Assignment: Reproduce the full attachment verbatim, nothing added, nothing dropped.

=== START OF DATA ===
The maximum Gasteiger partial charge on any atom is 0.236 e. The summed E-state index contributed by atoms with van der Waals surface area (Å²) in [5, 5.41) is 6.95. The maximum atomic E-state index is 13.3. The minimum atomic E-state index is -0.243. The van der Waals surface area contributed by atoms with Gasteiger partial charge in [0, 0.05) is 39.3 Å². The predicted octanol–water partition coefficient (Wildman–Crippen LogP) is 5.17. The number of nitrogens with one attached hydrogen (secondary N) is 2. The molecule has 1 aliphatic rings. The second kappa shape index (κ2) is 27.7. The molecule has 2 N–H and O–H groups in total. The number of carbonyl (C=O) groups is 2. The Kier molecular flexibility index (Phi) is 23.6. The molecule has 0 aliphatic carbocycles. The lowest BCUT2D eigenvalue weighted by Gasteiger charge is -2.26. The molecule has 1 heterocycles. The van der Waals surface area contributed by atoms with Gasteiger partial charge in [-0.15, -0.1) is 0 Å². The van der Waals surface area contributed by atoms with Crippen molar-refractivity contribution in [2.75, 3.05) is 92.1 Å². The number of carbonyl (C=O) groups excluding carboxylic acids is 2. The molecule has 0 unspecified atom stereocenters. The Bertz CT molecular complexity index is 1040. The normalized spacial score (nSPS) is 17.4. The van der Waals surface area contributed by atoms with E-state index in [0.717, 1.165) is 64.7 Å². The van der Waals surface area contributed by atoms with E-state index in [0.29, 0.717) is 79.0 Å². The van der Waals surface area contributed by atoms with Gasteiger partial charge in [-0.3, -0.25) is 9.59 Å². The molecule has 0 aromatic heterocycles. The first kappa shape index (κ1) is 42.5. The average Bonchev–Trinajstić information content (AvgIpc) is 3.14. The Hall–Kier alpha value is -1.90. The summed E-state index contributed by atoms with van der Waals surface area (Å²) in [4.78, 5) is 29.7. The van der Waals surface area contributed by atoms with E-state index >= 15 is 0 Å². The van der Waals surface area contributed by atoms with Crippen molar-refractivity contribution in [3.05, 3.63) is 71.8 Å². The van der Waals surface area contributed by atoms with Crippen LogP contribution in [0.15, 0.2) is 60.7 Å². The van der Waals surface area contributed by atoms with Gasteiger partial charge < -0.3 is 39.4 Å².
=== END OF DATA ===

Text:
The maximum Gasteiger partial charge on any atom is 0.236 e. The summed E-state index contributed by atoms with van der Waals surface area (Å²) in [5, 5.41) is 6.95. The maximum atomic E-state index is 13.3. The minimum atomic E-state index is -0.243. The van der Waals surface area contributed by atoms with Gasteiger partial charge in [0, 0.05) is 39.3 Å². The predicted octanol–water partition coefficient (Wildman–Crippen LogP) is 5.17. The number of nitrogens with one attached hydrogen (secondary N) is 2. The molecule has 1 aliphatic rings. The second kappa shape index (κ2) is 27.7. The molecule has 2 N–H and O–H groups in total. The number of carbonyl (C=O) groups is 2. The Kier molecular flexibility index (Phi) is 23.6. The molecule has 0 aliphatic carbocycles. The lowest BCUT2D eigenvalue weighted by Gasteiger charge is -2.26. The molecule has 1 heterocycles. The van der Waals surface area contributed by atoms with Gasteiger partial charge in [-0.15, -0.1) is 0 Å². The van der Waals surface area contributed by atoms with Crippen molar-refractivity contribution in [2.75, 3.05) is 92.1 Å². The number of carbonyl (C=O) groups excluding carboxylic acids is 2. The molecule has 0 unspecified atom stereocenters. The Bertz CT molecular complexity index is 1040. The normalized spacial score (nSPS) is 17.4. The van der Waals surface area contributed by atoms with E-state index in [0.717, 1.165) is 64.7 Å². The van der Waals surface area contributed by atoms with E-state index in [0.29, 0.717) is 79.0 Å². The van der Waals surface area contributed by atoms with Gasteiger partial charge in [-0.3, -0.25) is 9.59 Å². The molecule has 0 aromatic heterocycles. The first kappa shape index (κ1) is 42.5. The average Bonchev–Trinajstić information content (AvgIpc) is 3.14. The Hall–Kier alpha value is -1.90. The summed E-state index contributed by atoms with van der Waals surface area (Å²) in [4.78, 5) is 29.7. The van der Waals surface area contributed by atoms with E-state index >= 15 is 0 Å². The van der Waals surface area contributed by atoms with Crippen molar-refractivity contribution in [3.05, 3.63) is 71.8 Å². The van der Waals surface area contributed by atoms with Crippen LogP contribution in [0.15, 0.2) is 60.7 Å². The van der Waals surface area contributed by atoms with Gasteiger partial charge < -0.3 is 39.4 Å².